Google has been pursuing the goal for years that all connections on the Internet should be encrypted and thanks to the in-house Chrome browser, this goal can be brought into the consciousness for the user. For example, in Chrome, a small icon in front of the URL indicates that a page is not encrypted. But with this rather subtle hint it should not stay.
With the Chrome version 68, the browser should warn more clearly against unencrypted connections – including the text “Not Secure”. The “Not Secure” text is expected to be displayed in gray. However, if a user enters data in a form field, the reference to the non-existent encryption becomes red and thus more conspicuous. The browser version is expected to be released in July 2018. So there is still some time left to switch websites to https.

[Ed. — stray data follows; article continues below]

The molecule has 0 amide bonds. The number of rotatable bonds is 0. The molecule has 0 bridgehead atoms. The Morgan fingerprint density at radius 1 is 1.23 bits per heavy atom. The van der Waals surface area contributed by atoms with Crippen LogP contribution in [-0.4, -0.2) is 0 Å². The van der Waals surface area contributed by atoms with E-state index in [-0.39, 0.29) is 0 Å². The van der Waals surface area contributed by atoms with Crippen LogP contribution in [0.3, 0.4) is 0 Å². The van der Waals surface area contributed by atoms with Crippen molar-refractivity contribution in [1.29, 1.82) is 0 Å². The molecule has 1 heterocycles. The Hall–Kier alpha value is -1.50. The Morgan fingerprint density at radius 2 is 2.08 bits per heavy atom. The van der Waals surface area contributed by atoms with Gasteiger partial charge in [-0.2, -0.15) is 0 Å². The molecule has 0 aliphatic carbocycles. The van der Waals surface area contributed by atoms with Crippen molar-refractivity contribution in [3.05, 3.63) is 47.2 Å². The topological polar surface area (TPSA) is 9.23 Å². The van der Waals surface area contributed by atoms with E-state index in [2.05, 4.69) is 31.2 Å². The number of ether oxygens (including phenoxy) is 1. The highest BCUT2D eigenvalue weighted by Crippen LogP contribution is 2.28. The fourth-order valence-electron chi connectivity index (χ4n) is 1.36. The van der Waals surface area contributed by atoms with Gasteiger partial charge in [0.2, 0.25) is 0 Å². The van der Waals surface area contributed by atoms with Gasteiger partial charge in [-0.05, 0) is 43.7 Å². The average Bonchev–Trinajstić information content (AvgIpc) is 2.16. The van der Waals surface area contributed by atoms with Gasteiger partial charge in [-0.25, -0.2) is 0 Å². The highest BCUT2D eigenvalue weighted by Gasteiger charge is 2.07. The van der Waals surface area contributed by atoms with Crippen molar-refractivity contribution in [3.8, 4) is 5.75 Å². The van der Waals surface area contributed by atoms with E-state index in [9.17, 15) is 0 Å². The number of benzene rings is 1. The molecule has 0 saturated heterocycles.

The Chrome version 69 is a step in the other direction because the label for secure pages is taken back a bit. In the first step, only the lock will be displayed (not in green, but in standard gray). However, it is believed that this icon will soon be completely eliminated. This then makes it clear again that secure connections should be standard.
In Europe, the encoding of forms is already mandatory due to the GDPR and should now be implemented everywhere – but for some webmasters this may still mean a bit of work in the coming weeks, if you want to comply with Google’s recommendations.